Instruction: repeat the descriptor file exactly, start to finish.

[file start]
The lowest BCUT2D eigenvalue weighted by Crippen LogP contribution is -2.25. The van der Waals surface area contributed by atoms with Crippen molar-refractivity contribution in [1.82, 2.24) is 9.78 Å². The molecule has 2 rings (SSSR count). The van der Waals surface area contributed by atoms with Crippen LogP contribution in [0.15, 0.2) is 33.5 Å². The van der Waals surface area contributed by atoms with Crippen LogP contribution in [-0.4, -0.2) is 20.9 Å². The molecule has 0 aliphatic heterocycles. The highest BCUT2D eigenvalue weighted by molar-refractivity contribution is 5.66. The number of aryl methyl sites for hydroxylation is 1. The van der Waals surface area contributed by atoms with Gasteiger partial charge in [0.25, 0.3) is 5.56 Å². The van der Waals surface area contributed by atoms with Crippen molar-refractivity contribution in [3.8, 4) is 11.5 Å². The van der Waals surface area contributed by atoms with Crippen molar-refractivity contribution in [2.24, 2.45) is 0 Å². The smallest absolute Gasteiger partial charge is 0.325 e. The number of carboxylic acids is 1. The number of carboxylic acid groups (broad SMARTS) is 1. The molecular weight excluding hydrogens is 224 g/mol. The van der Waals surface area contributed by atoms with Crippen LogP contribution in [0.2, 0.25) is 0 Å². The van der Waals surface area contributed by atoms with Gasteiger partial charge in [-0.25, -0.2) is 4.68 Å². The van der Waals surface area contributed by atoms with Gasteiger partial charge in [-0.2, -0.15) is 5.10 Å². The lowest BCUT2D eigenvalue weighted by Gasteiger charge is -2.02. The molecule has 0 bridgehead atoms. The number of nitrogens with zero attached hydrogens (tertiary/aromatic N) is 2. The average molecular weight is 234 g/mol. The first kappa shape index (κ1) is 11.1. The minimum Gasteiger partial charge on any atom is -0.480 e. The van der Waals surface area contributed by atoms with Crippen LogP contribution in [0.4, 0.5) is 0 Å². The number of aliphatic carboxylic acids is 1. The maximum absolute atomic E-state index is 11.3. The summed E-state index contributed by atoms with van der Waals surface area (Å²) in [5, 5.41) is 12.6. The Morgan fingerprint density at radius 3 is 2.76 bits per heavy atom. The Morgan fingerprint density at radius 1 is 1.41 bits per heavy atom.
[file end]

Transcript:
The lowest BCUT2D eigenvalue weighted by Crippen LogP contribution is -2.25. The van der Waals surface area contributed by atoms with Crippen molar-refractivity contribution in [1.82, 2.24) is 9.78 Å². The molecule has 2 rings (SSSR count). The van der Waals surface area contributed by atoms with Crippen LogP contribution in [0.15, 0.2) is 33.5 Å². The van der Waals surface area contributed by atoms with Crippen LogP contribution in [-0.4, -0.2) is 20.9 Å². The molecule has 0 aliphatic heterocycles. The highest BCUT2D eigenvalue weighted by molar-refractivity contribution is 5.66. The number of aryl methyl sites for hydroxylation is 1. The van der Waals surface area contributed by atoms with Gasteiger partial charge in [0.25, 0.3) is 5.56 Å². The van der Waals surface area contributed by atoms with Crippen molar-refractivity contribution in [3.8, 4) is 11.5 Å². The van der Waals surface area contributed by atoms with Crippen molar-refractivity contribution in [2.24, 2.45) is 0 Å². The smallest absolute Gasteiger partial charge is 0.325 e. The number of carboxylic acids is 1. The number of carboxylic acid groups (broad SMARTS) is 1. The molecular weight excluding hydrogens is 224 g/mol. The van der Waals surface area contributed by atoms with Crippen LogP contribution in [0.2, 0.25) is 0 Å². The van der Waals surface area contributed by atoms with Gasteiger partial charge in [-0.25, -0.2) is 4.68 Å². The van der Waals surface area contributed by atoms with Gasteiger partial charge in [-0.2, -0.15) is 5.10 Å². The lowest BCUT2D eigenvalue weighted by Gasteiger charge is -2.02. The molecule has 0 bridgehead atoms. The number of nitrogens with zero attached hydrogens (tertiary/aromatic N) is 2. The average molecular weight is 234 g/mol. The first kappa shape index (κ1) is 11.1. The minimum Gasteiger partial charge on any atom is -0.480 e. The van der Waals surface area contributed by atoms with Crippen LogP contribution in [0.4, 0.5) is 0 Å². The number of aliphatic carboxylic acids is 1. The maximum absolute atomic E-state index is 11.3. The summed E-state index contributed by atoms with van der Waals surface area (Å²) in [5, 5.41) is 12.6. The Morgan fingerprint density at radius 3 is 2.76 bits per heavy atom. The Morgan fingerprint density at radius 1 is 1.41 bits per heavy atom.